Did President Barack Obama really take credit for landing the first United States assembly plant for Airbus, the European aviation company?
If you speak with US House Representative Jo Bonner, R – Mobile, Sen. Jeff Sessions, R – Alabama, and Sen. Richard Shelby, R – Alabama, that's exactly what they'll tell you.
In statements and comments following the President's speech on the economy earlier in the week, they argued that President Obama was only a "hindrance" to the Airbus negotiation, and that the company picked Alabama despite his policies.
Sen. Shelby said the President has only brought on job hurting policies like taxes and regulations.
"That's not what creates jobs in this country. That's not what brings foreign direct investment" Sen. Shelby said.
When reading President Obama's comments in context, it's not as cut and dry. The comments about Airbus came during a string of references to companies that have grown in America over the past few years.
"Add it all up, and over the past 40 months, our businesses have created 7.2 million new jobs. This year, we are off to our strongest private-sector job growth since 1999," Obama said. "And because we bet on this country, foreign companies are, too. Right now, more of Honda's cars are made in America than anywhere else. Airbus will build new planes in Alabama."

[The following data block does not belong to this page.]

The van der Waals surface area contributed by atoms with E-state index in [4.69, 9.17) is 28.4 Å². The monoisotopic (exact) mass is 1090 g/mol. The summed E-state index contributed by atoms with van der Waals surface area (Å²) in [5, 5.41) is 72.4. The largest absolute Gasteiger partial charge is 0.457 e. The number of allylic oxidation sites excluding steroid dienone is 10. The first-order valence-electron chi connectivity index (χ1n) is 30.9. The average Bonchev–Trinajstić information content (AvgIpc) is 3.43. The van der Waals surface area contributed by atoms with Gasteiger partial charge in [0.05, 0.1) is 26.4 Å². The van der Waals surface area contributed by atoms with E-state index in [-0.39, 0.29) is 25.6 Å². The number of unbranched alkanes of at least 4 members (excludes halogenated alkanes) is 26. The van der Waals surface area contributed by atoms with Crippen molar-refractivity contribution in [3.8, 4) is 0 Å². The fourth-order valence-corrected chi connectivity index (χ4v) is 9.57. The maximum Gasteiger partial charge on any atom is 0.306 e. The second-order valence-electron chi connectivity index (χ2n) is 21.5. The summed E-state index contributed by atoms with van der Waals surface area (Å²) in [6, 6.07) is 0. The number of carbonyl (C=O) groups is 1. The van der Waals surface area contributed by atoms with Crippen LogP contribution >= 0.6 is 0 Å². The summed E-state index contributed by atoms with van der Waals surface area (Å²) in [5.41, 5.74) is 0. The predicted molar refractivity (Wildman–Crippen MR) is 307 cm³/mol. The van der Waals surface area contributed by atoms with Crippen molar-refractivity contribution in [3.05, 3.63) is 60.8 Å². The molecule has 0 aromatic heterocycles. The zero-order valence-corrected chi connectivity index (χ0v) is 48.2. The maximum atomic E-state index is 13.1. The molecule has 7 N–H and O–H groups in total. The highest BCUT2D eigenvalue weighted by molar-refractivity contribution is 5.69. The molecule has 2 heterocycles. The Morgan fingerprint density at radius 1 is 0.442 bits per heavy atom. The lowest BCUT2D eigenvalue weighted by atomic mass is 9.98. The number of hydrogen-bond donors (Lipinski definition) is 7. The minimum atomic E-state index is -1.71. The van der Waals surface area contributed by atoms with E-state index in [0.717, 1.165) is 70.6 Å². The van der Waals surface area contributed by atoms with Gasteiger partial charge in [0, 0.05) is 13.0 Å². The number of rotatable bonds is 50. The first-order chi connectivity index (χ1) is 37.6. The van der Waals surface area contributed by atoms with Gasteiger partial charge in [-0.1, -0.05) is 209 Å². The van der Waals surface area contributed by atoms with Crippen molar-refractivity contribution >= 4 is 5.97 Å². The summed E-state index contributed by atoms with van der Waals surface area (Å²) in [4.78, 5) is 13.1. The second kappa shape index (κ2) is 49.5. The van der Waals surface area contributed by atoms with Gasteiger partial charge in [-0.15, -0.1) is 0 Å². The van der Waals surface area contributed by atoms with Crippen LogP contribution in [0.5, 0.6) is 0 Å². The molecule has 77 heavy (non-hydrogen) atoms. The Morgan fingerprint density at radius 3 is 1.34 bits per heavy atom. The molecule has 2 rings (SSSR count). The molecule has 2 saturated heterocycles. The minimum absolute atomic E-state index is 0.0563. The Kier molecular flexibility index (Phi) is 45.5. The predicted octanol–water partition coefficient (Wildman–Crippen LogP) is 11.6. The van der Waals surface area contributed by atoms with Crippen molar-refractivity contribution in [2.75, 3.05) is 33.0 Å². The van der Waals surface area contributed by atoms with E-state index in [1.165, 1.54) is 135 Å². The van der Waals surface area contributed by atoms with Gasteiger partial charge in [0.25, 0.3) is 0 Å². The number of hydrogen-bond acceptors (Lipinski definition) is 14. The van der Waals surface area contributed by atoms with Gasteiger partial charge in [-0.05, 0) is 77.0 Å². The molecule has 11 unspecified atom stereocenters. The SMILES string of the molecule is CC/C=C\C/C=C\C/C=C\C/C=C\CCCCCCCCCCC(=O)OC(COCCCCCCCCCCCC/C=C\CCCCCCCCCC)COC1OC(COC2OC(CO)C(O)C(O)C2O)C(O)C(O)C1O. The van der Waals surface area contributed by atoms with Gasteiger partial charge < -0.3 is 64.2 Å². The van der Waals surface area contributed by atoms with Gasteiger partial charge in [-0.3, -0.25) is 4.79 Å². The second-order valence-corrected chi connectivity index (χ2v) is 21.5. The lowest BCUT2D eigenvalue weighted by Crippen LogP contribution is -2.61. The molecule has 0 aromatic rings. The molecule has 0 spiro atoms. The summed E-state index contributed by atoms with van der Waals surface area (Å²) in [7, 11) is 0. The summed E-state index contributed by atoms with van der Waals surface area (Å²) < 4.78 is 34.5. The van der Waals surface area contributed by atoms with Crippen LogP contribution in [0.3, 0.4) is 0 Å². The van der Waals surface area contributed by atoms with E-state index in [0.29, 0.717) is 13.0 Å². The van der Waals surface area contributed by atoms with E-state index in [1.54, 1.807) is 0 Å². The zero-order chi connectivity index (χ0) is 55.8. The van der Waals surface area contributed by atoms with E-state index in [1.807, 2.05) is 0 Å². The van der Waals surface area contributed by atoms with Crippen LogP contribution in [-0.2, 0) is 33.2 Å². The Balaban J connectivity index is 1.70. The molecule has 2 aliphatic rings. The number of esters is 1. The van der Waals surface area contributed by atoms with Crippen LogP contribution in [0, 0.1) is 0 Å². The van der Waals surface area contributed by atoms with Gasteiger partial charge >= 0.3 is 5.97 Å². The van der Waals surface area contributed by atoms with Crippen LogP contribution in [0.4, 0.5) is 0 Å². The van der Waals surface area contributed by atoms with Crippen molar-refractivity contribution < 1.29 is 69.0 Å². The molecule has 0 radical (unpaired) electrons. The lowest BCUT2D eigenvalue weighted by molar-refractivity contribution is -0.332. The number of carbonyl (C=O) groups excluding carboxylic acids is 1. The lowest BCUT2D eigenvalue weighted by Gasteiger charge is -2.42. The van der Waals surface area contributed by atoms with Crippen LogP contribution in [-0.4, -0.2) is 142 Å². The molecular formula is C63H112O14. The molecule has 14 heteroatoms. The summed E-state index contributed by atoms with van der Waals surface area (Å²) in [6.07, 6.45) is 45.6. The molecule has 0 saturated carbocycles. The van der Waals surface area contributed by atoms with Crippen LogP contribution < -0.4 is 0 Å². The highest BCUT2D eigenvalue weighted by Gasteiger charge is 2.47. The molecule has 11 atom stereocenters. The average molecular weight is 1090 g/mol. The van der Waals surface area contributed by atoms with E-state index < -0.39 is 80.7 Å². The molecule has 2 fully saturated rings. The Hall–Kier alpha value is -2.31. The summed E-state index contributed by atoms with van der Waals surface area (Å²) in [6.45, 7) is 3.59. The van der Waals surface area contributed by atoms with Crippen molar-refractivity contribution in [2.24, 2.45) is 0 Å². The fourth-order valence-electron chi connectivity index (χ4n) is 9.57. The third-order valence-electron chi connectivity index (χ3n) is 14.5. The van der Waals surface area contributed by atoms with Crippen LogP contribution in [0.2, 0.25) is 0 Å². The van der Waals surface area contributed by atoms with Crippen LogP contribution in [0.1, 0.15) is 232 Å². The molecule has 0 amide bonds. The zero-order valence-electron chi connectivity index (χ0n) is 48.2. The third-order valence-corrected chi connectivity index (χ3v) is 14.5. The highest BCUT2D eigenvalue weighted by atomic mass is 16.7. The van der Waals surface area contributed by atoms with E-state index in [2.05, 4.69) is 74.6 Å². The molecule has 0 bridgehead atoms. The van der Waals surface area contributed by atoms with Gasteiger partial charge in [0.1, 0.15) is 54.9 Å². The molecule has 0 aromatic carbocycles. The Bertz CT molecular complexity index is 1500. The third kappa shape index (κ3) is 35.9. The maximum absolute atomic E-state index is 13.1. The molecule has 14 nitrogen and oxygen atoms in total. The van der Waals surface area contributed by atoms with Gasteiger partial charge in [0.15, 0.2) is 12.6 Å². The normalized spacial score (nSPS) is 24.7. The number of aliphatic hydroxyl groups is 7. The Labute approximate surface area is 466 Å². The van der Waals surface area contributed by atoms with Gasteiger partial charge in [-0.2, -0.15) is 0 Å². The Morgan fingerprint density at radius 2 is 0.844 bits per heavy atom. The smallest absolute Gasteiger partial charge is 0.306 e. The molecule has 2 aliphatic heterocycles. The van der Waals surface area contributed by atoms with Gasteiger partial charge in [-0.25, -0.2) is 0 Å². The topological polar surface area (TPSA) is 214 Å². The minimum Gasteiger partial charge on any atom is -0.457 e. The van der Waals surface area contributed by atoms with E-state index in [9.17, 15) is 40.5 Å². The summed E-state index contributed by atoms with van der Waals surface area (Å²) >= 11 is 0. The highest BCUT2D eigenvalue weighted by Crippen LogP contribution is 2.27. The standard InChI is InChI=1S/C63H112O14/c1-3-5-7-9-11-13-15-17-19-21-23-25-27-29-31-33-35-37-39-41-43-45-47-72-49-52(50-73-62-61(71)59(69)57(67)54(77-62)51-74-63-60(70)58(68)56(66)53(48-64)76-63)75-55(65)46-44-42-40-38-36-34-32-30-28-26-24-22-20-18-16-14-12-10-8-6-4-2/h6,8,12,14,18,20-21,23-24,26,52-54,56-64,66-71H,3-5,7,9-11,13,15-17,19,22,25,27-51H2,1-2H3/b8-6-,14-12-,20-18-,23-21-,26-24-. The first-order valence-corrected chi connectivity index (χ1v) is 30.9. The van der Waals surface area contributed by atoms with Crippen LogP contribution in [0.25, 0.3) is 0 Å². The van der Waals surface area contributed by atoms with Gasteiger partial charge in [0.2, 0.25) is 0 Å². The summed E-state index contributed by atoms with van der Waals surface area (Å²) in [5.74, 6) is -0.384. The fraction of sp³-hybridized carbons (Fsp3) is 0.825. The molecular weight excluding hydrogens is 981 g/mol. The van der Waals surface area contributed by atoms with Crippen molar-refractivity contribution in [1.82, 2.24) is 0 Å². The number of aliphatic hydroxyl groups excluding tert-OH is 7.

During Airbus' groundbreaking in Mobile last April, the company's CEO, Fabrice Bregier, told reporters that the company had its eyes on America for years. He even said that the company would be viewed as "An American company" if it built planes in the United States.
Bregier also added that Airbus' parent company, EADS, had developed a strong relationship with the state during its failed bid to build tankers for the Pentagon in a highly controversial competition with rival Boeing.
"We know Mobile, we know Alabama for about eight years because it supported us during the US tanker competition and so we have built a relationship which helps us trust each other so we know that this is a very long-term partnership" Bregier said back in April.
He also added that economic incentives were necessary to secure the Airbus project, and that the company could have gotten them from other states. Alabama provided more than $150 million in incentives which included workforce training and development and infrastructure improvements to area surrounding Brookley Aeroplex in Mobile.
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